Slayman, who works for the Massachusetts Department of Transportation, battled kidney disease for more than a decade. He had gone on dialysis and survived a human kidney transplant in 2018 but had since grown desperately ill and was near despair, The Washington Post reported last month.


As doctors planned the milestone surgery, they were required to seek approval from the Food and Drug Administration, which allowed the surgery under its “compassionate use” rules. The approval is granted in cases where a patient has a “serious or immediately life-threatening disease or condition” and there are no alternative treatments, according to the FDA.

Human and pig kidneys are of similar size. To reduce the risk of Slayman’s immune system attacking the transplanted pig’s organ, researchers needed to make 69 different edits to the pig’s genetic code.

For the more than 550,000 kidney patients in the United States receiving dialysis, Slayman’s story may offer a glimmer of hope. Leonardo V. Riella, medical director for kidney transplantation at Massachusetts General, has said he hopes that, as this science advances, dialysis will one day become obsolete.


Slayman said in his statement he was “excited to resume spending time” with his loved ones, “free from the burden of dialysis that has affected my quality of life for many years.”

As of February 2023, 88,658 people were on the waiting list for a kidney transplant in the United States, according to the National Institute of Diabetes and Digestive and Kidney Diseases.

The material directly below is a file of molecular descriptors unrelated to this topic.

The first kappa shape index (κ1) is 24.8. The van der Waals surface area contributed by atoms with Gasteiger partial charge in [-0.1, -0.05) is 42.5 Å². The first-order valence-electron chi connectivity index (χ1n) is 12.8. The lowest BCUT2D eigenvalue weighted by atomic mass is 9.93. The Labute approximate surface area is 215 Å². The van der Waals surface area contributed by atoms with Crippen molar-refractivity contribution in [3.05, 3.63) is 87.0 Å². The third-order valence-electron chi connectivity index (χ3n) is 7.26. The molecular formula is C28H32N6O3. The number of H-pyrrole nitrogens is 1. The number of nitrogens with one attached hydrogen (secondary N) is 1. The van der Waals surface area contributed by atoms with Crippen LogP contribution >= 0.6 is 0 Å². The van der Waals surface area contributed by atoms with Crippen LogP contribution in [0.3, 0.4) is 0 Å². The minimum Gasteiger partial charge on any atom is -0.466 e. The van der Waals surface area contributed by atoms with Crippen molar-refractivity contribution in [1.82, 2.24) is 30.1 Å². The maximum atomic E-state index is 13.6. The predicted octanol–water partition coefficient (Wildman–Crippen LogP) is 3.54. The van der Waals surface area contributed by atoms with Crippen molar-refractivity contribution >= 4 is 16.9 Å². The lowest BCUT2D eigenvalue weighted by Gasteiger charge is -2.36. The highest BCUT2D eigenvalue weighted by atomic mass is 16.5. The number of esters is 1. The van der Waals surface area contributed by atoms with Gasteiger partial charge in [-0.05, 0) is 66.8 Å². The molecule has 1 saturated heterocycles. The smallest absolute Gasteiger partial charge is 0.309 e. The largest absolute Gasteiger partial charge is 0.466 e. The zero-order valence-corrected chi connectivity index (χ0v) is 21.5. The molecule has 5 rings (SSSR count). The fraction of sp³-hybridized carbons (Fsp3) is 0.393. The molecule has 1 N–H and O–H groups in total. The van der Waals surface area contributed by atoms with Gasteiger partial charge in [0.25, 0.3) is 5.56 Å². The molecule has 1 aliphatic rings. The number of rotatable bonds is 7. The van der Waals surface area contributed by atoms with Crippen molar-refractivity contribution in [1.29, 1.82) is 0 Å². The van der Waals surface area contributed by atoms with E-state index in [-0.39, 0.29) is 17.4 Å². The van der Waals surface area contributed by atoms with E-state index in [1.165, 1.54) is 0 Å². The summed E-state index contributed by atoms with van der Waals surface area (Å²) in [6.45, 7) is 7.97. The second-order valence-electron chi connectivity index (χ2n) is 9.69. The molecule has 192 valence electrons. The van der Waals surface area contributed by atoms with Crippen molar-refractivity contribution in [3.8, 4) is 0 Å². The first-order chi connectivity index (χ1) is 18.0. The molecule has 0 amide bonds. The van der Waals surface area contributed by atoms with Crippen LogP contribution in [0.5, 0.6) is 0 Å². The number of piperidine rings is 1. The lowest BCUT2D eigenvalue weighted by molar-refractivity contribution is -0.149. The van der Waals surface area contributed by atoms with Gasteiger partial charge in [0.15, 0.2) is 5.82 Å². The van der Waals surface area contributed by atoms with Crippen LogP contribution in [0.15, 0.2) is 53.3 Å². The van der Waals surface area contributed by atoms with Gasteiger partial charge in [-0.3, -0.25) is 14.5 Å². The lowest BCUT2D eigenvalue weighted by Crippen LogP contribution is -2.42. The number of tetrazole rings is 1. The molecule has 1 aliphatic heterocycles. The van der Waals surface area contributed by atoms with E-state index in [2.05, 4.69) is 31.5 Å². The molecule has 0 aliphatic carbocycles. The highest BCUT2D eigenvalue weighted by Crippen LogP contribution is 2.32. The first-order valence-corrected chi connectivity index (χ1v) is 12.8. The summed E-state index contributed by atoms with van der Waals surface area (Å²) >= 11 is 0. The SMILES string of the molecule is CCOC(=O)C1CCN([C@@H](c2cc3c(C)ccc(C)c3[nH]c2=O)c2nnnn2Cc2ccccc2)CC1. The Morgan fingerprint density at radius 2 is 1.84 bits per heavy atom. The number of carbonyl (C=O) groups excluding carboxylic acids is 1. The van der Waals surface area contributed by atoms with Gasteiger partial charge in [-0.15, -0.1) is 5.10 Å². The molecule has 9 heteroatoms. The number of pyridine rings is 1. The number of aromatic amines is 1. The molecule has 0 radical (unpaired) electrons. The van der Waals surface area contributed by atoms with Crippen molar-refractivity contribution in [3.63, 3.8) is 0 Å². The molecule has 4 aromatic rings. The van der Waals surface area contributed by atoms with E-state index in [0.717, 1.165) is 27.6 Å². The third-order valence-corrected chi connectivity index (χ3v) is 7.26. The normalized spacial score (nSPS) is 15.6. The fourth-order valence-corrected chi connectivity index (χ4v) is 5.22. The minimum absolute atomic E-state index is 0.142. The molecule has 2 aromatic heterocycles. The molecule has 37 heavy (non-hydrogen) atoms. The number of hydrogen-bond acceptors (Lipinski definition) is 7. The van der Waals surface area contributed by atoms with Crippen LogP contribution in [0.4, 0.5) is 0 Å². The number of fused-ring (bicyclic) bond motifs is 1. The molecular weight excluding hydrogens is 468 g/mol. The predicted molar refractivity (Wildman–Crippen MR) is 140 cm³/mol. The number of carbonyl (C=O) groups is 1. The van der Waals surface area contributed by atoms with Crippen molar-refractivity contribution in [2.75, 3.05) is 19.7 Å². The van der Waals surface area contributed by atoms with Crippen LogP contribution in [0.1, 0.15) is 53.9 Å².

The institute notes that White people were more likely to receive a transplant within five years, compared to Black, Hispanic, and Asian people. Experts hope medical advances, including using pig kidneys, can help address this inequity, and address the gap between those waiting for transplants and the short supply of human organs available.

New technologies have been credited for recent advances in the field. They include CRISPR, the gene-editing tool recognized in 2020 with a Nobel Prize in chemistry, which can modify organs to make them less foreign to a recipient, reducing the chance of rejection.


Some scientists have also transplanted organs from animals into donated bodies, as part of their research into Xenotransplantation – the process of implanting organs from one species into another. They hope their findings will result in the FDA one day allowing formal Xenotransplant studies, the Associated Press reported.

In recent years, two patients have died after receiving organ transplants from animals.

In 2022, the first patient in the world to receive a genetically modified pig’s heart died around two months after the procedure, according to officials at the University of Maryland Medical Center. The patient, David Bennett Sr., suffered multiple complications, and traces of a virus that infects pigs were also found in his new heart, The Post reported.

In 2023, another patient died six weeks after receiving a pig heart transplant. Before the surgery, Lawrence Faucette was dying of heart failure and was deemed ineligible for a human heart transplant due to his advanced medical conditions. The pig transplant procedure was his last chance at life.

While Faucette initially showed “significant” signs of progress, his new heart began to show “signs of rejection” in the weeks that followed, officials at the University of Maryland School of Medicine said.
1712472835916.png
 
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Norfolk Southern agrees to pay $600M in settlement related to train derailment in eastern Ohio
Author of the article:Associated Press
Associated Press
Josh Funk
Published Apr 09, 2024 • 2 minute read

Train-Derailment-Ohio